Sluggish Deployment: Mining industry yet to speed up technology adoption

Mining industry yet to speed up technology adoption

India’s mining industry has faced stagnant growth over the years and its contribution to GDP remains dismal. The country lags behind other mining countries in all aspects of mining – geosciences, exploration, development, production and reclamation. Increasing productivity in the sector will play a crucial role in driving the country’s economic growth.

Adoption of advanced technologies such as automation, robotics, artificial intelligence, etc. can help in reinventing the sector and boosting mineral production. The industry has moved towards digitalisation of operations in the past few years, though the transition has been much slower than in other mineral producing countries such as the US, Australia and China, and limited only to a few big players. Several factors such as high cost, lack of skilled manpower, etc. have hampered the industry’s digital journey.

Major challenges

High investment requirement

The use of the latest equipment and technology involves massive capital expenditure. Low commodity pricing, maturing mines and the growing need to maintain competitiveness have shifted the focus of mining companies towards achieving cost reduction, thereby leading to slow adoption of modern technologies. The lack of adequate fiscal support from the government and soft financing by banks and financial institutions are also constraining factors for miners in procuring high-tech equipment.

Focus on short-term costs, instead of long-term benefits

A key issue obstructing the deployment of technologies in the sector is the focus on short-term costs rather than on long-term realisation of benefits. Digital projects require huge initial investments and the returns are reaped in varying lengths of payback periods. There is also a perception that IT-enabled projects often over-promise and underdeliver, and this delays decisions with respect to deploying digital solutions.

High fragmentation in industry

The domestic mining industry is highly fragmented with the presence of both big mining companies and several medium and small operators. While digitalisation is gaining ground with big miners, it is not yet a priority for medium and small operators, who continue to deploy older technologies and stick to conventional mining methods. Lack of feasibility for smaller mines and uncertainty of benefit realisation are the main inhibiting factors.

Greater demand for low-cost, inefficient equipment

The growing demand for low-cost, inefficient equipment is another concern. Equipment manufacturers in countries such as China, South Korea and Hong Kong have relatively lower costs of production. They also enjoy the benefits of export incentives provided by their countries. India’s favourable import duty regime further increases the demand for such equipment by the domestic mining companies.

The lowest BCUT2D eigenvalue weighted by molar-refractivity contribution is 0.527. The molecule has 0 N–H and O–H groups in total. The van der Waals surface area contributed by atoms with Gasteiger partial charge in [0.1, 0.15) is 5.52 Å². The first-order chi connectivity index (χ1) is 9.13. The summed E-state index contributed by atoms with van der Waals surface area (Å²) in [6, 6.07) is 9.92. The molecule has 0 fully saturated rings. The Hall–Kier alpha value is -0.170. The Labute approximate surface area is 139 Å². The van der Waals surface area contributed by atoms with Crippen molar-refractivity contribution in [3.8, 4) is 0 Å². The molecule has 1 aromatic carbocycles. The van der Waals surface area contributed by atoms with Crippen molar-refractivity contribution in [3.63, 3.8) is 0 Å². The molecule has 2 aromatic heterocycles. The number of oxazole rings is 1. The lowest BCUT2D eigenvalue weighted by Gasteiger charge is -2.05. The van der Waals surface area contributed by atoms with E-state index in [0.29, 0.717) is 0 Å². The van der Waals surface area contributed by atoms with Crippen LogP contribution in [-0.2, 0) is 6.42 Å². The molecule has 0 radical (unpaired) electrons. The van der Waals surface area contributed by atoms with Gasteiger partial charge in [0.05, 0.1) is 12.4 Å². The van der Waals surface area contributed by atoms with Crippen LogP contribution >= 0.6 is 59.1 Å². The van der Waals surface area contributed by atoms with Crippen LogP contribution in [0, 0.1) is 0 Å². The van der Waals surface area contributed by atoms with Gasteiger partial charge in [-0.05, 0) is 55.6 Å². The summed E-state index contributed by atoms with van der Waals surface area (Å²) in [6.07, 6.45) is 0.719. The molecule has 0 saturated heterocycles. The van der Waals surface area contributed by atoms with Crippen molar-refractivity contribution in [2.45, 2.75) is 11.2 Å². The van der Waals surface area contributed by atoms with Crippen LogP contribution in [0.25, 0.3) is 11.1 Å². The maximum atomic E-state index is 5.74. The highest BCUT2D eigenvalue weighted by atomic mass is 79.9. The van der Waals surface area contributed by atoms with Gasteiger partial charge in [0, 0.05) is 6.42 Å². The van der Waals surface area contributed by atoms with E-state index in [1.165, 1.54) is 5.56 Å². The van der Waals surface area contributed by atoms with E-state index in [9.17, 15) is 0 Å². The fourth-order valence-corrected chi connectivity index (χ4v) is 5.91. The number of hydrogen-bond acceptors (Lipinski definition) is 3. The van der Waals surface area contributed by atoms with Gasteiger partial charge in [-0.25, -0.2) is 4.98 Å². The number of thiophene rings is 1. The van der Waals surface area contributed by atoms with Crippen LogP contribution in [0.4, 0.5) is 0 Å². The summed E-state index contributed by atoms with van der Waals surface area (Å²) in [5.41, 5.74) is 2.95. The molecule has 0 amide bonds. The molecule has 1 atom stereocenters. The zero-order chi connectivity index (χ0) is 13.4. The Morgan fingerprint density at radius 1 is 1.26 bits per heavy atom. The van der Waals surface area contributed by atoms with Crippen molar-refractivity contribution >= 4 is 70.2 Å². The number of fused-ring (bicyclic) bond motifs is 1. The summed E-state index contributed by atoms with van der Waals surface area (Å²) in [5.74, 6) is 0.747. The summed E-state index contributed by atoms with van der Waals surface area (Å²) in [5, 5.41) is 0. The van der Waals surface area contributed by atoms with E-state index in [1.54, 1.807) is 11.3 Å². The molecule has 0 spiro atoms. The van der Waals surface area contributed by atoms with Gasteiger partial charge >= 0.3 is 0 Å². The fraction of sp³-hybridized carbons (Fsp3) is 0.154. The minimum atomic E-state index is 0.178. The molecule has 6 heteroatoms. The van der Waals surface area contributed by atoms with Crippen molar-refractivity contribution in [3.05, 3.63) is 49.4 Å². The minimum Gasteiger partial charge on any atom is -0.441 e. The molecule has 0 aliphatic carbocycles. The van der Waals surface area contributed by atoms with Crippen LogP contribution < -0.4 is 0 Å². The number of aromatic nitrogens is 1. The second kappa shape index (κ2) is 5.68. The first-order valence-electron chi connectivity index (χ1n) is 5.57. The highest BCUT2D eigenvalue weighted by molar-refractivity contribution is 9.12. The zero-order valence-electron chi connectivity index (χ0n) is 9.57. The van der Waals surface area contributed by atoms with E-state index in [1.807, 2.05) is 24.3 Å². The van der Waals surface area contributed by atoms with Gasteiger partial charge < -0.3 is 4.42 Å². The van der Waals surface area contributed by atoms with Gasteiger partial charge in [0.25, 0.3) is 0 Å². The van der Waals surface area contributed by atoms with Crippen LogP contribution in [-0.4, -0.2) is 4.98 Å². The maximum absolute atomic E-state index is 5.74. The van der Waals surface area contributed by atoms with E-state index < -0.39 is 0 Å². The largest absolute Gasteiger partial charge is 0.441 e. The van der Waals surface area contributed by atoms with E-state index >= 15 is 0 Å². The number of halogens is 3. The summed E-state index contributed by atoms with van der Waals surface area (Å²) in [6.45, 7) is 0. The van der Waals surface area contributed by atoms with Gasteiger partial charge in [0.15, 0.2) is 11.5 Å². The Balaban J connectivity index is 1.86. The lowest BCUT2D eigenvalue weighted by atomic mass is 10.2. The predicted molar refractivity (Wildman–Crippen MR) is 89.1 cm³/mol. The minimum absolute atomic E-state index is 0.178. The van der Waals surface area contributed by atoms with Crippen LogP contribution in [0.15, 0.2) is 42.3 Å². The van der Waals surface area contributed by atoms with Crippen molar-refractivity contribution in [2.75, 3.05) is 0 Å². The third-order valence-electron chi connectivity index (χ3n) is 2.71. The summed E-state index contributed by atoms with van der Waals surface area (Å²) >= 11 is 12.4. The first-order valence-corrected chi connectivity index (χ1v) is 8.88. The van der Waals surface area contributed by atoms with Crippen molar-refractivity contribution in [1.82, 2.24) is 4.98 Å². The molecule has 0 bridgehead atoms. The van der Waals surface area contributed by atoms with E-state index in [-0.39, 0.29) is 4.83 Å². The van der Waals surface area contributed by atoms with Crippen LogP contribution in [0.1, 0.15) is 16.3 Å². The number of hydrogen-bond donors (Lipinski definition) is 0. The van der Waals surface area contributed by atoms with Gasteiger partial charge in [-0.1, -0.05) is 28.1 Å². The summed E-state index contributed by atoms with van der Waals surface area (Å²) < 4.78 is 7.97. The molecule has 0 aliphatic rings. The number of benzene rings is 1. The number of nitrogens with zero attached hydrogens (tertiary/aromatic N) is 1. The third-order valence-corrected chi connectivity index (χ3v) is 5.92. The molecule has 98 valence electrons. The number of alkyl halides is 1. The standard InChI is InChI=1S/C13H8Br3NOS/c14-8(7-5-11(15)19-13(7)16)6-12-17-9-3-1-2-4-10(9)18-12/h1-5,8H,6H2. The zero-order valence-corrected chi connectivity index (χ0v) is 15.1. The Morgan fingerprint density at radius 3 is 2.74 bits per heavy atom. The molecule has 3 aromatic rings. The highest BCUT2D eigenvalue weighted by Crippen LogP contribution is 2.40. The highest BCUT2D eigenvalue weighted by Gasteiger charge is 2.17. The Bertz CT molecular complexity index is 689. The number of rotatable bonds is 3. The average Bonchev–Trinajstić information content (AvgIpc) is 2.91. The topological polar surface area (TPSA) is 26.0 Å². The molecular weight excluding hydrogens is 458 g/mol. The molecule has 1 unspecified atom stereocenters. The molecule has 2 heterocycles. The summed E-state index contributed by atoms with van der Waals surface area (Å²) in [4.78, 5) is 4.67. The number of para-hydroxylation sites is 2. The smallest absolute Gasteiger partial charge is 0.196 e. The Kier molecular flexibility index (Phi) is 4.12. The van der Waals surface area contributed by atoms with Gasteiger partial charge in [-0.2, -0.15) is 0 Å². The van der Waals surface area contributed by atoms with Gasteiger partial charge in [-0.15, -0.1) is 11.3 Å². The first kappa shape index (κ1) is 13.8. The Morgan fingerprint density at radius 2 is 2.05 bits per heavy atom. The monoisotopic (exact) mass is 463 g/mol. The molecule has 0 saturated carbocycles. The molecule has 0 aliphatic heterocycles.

Inadequate power supply

Many mines in the country are either isolated from the central power grid or located in areas with inadequate mining infrastructure. Supplying power through on-site generators fuelled by diesel or oil becomes a major cost for mining companies. Since most of the equipment, except for transport vehicles, depend on electricity for their operations, the non-availability of continuous power supply becomes a roadblock in achieving high utilisation levels of mining equipment.

Lack of skilled labour

The unavailability of skilled labour is a major hindrance to technological advancement in the mining industry. The deployment of innovative technologies in the sector will not only require skill upgradation of the existing workforce but will also create demand for additional digitally literate manpower. Further, upskilling also requires significant investments, as most mines in rural areas have little or no infrastructure for training centres.

Cybersecurity risk

While technologies such as internet of things, cloud computing, etc. represent immense possibilities for businesses in the mining sector, they also increase cybersecurity threats. Mining companies will have to address these issues in their digital roadmap and risk management plans. Managing cybersecurity issues could also result in increased costs for the mining companies.

Geotechnical complexities

Geotechnical complexities in coal mines in India such as hard-roof strata, gassiness of coal seams, thick intra-banded seams, steeply dipping seams and higher relative humidity present challenges in the adoption of technologies.

Conclusion

As India aims to boost its mineral production, adoption of advanced mining technologies will become necessary. Digital solutions will not only help in increasing output but also address the critical issues of environmental degradation and mine safety. Thus, there is a pressing need to address the challenges related to the deployment of innovative technologies and equipment by training the workforce, undertaking research and development activities, providing financing support and collaborating with international players.